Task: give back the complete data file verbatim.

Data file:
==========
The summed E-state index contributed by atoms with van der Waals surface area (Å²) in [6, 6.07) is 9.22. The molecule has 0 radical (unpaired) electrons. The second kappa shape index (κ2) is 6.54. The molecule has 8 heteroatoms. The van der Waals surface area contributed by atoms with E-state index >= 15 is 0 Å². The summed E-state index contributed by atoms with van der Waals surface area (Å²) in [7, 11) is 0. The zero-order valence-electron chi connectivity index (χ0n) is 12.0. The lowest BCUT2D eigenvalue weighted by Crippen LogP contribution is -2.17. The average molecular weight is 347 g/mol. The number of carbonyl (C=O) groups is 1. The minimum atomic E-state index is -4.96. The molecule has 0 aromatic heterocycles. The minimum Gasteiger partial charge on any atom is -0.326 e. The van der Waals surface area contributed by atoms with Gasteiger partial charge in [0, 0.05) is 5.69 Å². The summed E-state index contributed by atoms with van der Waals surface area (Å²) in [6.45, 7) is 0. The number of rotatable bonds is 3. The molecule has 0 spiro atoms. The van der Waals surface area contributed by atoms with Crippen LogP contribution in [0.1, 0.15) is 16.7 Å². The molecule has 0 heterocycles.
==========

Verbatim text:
The summed E-state index contributed by atoms with van der Waals surface area (Å²) in [6, 6.07) is 9.22. The molecule has 0 radical (unpaired) electrons. The second kappa shape index (κ2) is 6.54. The molecule has 8 heteroatoms. The van der Waals surface area contributed by atoms with E-state index >= 15 is 0 Å². The summed E-state index contributed by atoms with van der Waals surface area (Å²) in [7, 11) is 0. The zero-order valence-electron chi connectivity index (χ0n) is 12.0. The lowest BCUT2D eigenvalue weighted by Crippen LogP contribution is -2.17. The average molecular weight is 347 g/mol. The number of carbonyl (C=O) groups is 1. The minimum atomic E-state index is -4.96. The molecule has 0 aromatic heterocycles. The minimum Gasteiger partial charge on any atom is -0.326 e. The van der Waals surface area contributed by atoms with Gasteiger partial charge in [0, 0.05) is 5.69 Å². The summed E-state index contributed by atoms with van der Waals surface area (Å²) in [6.45, 7) is 0. The number of rotatable bonds is 3. The molecule has 0 spiro atoms. The van der Waals surface area contributed by atoms with Crippen LogP contribution in [0.1, 0.15) is 16.7 Å². The molecule has 0 heterocycles.